Sports Clinic Receives Coronavirus Patients, Not Stars

MADRID (AP) – One of the main sports medicine clinics in Spain no longer performs operations on the knees and shoulders of injured athletes, but instead offers respirators to patients and tries to save the lives of people who contracted the coronavirus.

The CEMTRO Clinic is one of several private medical centers that are being used to combat COVID-19 in Spain, a country that has almost 190,000 confirmed cases of the virus and is second only to the United States.


The clinic is one of three in Spain recognized by FIFA as a “medical center of excellence”. It began collaborating in the battle against the pandemic when the country restructured its health system and a state of emergency was declared that allowed the government to take control of private hospitals and clinics.

CEMTRO medical director Ángel Galindo said that until recently one in five patients from COVID-19 in Madrid was treated in private hospitals.

“That has not meant a great reconversion, a great challenge to change all the human and material resources that we have at the clinic. from the most basic to the most complex, ”said Galindo. “We were not used to that patient profile. Everything is much more difficult for our staff. ”

The clinic is used to treating figures of the stature of cyclist Alberto Contador, Real Madrid footballer Marco Asencio, former Atlético de Madrid defender Filipe Luis and Olympic badminton champion Carolina Marín.

The clinic staff includes Ana de la Torre, who works for the Getafe club and is the first female head of a medical corps for a team in the Spanish soccer first division.

The clinic suspended most of its normal activities in mid-March when the government declared a state of emergency, which is expected to last at least until April 26. He had to transform in a very short time, altering his routines and using almost all of his resources to treat coronavirus patients. Staff had to be trained to learn new medical protocols and protect themselves from infection.

The changes are tough from both a physical and emotional point of view.

“When you have an illness, when you have surgery, you have recovery periods, you know approximately when that process will be able to finish,” Galindo said. “We have the problem that we have known when we started, without knowing exactly when we are going to end. That emotionally wears down a lot. ”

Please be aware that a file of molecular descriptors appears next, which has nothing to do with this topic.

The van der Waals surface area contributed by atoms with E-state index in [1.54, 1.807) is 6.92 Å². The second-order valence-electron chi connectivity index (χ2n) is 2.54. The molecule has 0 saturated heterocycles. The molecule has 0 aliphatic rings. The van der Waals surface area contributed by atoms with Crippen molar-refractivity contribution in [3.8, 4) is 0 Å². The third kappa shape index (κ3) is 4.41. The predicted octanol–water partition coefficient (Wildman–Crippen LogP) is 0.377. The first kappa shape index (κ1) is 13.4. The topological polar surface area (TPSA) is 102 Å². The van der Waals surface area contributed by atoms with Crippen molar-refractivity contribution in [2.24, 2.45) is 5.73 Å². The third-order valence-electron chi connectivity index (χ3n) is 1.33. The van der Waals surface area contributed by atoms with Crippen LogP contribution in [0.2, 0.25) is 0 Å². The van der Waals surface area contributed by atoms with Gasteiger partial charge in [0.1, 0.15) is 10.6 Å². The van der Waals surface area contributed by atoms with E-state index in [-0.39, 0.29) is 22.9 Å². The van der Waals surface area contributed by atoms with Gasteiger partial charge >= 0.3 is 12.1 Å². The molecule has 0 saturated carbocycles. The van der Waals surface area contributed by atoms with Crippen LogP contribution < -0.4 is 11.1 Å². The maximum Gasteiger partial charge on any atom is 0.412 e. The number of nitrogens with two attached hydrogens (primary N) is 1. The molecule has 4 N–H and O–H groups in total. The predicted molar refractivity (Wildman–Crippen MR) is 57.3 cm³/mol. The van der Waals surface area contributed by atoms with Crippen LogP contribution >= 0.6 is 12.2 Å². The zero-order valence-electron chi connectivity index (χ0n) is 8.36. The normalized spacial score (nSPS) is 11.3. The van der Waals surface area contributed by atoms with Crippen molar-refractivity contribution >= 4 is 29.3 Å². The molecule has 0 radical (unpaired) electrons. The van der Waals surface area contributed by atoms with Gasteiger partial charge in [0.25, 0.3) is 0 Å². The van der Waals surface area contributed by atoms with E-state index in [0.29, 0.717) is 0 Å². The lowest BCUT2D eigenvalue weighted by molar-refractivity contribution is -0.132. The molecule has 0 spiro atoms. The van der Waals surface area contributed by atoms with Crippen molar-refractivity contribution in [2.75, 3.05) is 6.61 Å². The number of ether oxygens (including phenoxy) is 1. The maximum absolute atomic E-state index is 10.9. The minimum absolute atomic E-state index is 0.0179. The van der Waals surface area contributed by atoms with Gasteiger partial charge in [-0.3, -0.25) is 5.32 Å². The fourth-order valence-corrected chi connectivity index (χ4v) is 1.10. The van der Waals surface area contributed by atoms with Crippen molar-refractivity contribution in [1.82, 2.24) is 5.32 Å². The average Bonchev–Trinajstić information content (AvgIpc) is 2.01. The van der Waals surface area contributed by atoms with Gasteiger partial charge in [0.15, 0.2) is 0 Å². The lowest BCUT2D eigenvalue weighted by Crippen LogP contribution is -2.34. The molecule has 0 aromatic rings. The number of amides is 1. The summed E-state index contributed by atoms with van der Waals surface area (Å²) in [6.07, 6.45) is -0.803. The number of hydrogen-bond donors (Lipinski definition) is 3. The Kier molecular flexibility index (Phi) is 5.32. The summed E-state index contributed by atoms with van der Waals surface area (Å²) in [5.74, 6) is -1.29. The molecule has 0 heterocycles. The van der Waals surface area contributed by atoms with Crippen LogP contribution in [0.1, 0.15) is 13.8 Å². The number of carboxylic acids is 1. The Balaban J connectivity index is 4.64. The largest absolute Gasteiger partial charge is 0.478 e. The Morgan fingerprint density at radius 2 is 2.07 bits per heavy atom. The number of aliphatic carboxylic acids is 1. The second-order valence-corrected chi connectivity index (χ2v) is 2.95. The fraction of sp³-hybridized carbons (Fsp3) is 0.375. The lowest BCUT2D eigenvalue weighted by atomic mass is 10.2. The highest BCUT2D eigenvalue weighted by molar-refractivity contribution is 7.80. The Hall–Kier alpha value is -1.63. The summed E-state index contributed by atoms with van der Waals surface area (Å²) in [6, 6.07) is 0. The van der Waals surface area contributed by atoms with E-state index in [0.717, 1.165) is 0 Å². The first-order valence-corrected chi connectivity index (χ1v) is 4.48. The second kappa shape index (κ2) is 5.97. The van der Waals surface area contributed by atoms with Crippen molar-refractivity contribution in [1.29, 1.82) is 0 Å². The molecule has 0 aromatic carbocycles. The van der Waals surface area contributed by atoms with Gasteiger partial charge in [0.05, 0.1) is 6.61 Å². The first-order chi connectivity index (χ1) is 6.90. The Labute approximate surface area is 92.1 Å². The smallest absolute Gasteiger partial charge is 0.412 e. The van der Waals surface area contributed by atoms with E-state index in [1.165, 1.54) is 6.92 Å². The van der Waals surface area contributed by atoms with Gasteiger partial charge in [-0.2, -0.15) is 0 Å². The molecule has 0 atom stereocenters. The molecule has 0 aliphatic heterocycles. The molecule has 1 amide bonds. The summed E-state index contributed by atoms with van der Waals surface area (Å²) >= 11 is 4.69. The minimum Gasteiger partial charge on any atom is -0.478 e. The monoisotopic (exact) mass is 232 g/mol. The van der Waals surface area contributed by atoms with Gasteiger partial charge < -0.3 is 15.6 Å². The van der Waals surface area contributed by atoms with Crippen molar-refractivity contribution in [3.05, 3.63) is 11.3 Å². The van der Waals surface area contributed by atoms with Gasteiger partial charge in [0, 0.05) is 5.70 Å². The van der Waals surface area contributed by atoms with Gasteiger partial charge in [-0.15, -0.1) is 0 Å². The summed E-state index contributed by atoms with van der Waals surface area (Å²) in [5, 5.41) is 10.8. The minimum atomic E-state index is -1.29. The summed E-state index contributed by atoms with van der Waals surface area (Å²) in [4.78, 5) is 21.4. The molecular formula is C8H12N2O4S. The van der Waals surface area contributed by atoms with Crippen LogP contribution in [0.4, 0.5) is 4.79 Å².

Clinic staff start the day by sitting at a distance at different tables to reduce the chance of infection during breakfast. They wear protective gear and some have numbers and their names written on the back, like soccer players.

Galindo treats the clinic as a soccer team, in which everyone has to contribute.

“The striker alone cannot score goals. There has to be a goalkeeper, there has to be a defense, there has to be a global team, ”said the specialist. “And I think that here in the center we have achieved this, from the cleaning, maintenance, administration staff and of course the healthcare staff have turned to each other and have worked as a team so that we can come out in front of this complicated situation.”

The clinic continues to receive patients with injuries that need urgent treatment, but the staff focuses mostly on COVID-19 patients sent to them by hospitals, which are not in sufficient supply.

Almost 19,500 people have died from the virus in Spain. Some 75,000 recovered.

The CEMTRO Clinic is not receiving money from the government for its services, although it uses almost all of its resources to treat coronavirus patients. The government provides medicine and some protective equipment, but not funds.

“This is not the time to talk about it,” said Galindo. “We are just trying to help these patients. We are doing our part as a private entity. Everything else will be discussed later. ”


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